The view for newly minted top 10 station group Media General at its Investor Day meeting in mid-March was, both literally and metaphorically, grand. Vincent Sadusky, the new president/CEO following Media General’s merger with $1.6 billion-valued LIN, addressed investors from the 62nd floor of the Empire State Building, mentioning how he’d previously been atop the New York landmark with his grandfather as a child. Jump ahead to 2015, and the new Media General—growing, and with room to grow further—is leasing space in the classic Manhattan skyscraper to bring its various digital outfits under one roof.
“I couldn’t imagine a nicer day for the sun to shine on Media General,” beamed Sadusky.
While station group acquisitions were the story of 2013, mergers have carried the local broadcast story line since. Media General and LIN officially wedded in the waning days of 2014. On April 1, Scripps and Journal Communications become one—TV and radio stations in one company, and both parties’ newspapers in the other.
Deeper and Richer
Besides increasing scale, the Journal TV stations give Scripps broader reach for its homegrown shows. The Journal radio stations play into Scripps’ “go deep” strategy, as Brian Lawlor, Scripps senior VP of television, described it to B&C recently. Content aside, expanded local operations can produce jointly branded, revenue-generating events such as concerts and job fairs. “It’s a big priority to get deeper in the markets we’re already in,” Lawlor said, “and take a larger share of revenue out of the markets.”
Scripps’ stock price entered 2015 at $22.35, but was tickling $27 last week. The expanded group finds itself built for the future. “Scripps and Journal fit geographically and in terms of size of markets,” said Edward Atorino, analyst at Benchmark Co. “And they get the newspapers out of the way.”
Whether it’s through acquisitions or mergers, groups view getting considerably larger as essential to their existence. Scale means leverage with networks and multichannel video operators, buying power with syndicators and talent, and a wider platform for owned programming. Increasing scale means simply keeping up with the Tribunes and Sinclairs. “There are some big checkbooks in the marketplaces,” said Atorino. “You have to be big to play the game.”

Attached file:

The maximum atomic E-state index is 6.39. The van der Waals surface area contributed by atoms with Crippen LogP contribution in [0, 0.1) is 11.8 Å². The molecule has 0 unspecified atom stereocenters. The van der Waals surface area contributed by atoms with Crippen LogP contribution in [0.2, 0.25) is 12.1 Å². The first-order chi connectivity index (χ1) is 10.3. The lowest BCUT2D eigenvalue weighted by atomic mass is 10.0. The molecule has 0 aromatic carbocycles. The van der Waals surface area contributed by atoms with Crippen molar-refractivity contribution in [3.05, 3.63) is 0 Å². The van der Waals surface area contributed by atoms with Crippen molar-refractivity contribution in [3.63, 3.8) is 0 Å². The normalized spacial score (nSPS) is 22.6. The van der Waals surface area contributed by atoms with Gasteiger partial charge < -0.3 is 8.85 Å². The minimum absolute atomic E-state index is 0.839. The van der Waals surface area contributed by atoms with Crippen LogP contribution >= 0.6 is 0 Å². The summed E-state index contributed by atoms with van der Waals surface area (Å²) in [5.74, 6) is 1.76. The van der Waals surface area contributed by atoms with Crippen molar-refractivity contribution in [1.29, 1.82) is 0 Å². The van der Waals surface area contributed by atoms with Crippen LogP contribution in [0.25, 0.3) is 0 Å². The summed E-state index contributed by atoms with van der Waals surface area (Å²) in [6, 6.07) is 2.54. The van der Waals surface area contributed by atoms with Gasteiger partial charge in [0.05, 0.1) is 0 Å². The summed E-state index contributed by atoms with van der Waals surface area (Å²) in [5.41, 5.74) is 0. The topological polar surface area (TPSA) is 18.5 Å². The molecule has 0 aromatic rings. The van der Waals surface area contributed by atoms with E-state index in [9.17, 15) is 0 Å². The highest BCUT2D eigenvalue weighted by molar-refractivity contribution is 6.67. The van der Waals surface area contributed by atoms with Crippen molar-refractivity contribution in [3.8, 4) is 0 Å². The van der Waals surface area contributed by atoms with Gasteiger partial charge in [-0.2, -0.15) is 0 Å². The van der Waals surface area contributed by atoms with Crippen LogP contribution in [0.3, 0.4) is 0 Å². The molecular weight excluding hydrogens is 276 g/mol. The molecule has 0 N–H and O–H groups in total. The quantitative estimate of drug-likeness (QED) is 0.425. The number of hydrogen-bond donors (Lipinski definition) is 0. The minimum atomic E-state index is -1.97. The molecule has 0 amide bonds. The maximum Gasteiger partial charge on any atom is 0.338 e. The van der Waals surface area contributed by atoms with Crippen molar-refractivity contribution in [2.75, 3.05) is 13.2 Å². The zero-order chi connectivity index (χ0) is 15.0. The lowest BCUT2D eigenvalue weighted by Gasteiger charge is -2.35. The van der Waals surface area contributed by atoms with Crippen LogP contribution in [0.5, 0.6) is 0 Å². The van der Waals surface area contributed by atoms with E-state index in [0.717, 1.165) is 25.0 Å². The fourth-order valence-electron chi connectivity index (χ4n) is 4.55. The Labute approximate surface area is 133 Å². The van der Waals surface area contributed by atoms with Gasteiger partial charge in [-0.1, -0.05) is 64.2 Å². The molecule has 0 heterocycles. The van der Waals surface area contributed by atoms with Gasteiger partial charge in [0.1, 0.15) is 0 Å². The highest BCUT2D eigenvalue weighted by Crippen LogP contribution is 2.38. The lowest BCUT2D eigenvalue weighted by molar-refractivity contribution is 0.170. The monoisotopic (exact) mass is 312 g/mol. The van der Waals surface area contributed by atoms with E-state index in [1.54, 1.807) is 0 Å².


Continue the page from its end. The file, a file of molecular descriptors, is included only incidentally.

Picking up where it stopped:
Media General is enjoying the benefits of bigness. Its previous merger with Young spelled around $30 million in synergies, with LIN kicking in another $70 million—half of that by the end of 2015. The Media General group picked up digital best practices from LIN, not to mention some prime tech outfits—it acquired Federated Media Publishing and Dedicated Media, among others, in recent years—in the LIN fold. It also got key talent, including Sadusky, former LIN president and CEO.
The group authorized a $120-million share repurchase program March 23. Sitting at just north of 23% of U.S. households, Media General has considerable headroom under the ownership cap. “We have good scale,” Sadusky told B&C. “And there’s still upside before we reach our statutory limit.”
UNIVISION ROLLS OUT NEW RIDES
Univision’s station group features some flashy new vehicles on the road in its markets—self-sufficient vans designed to crank out more live shots than cumbersome live trucks. Several markets, such as Phoenix and San Antonio, got their “Univision VJ Vehicles” in the past few months; as many as 15 of Univision’s 18 owned markets with news stations will have 2-3 vans apiece by year-end.
Working with LiveU cellular technology, the trucks feature connected interior, exterior and dashboard cameras, an editing bay, lighting system and even a makeup mirror. Kevin Cuddihy, Univision Communications Local Media president, says video journalists were asked what they wanted in a new vehicle, and the trucks were designed accordingly. “They’re not big enough for a bathroom, but the vans have got everything else they could want in there,” he says.
The vans run less than half the cost of a typical live truck and provide indisputable convenience. Says Cuddihy, “They offer a real ability to get more stories onto the air,” he says.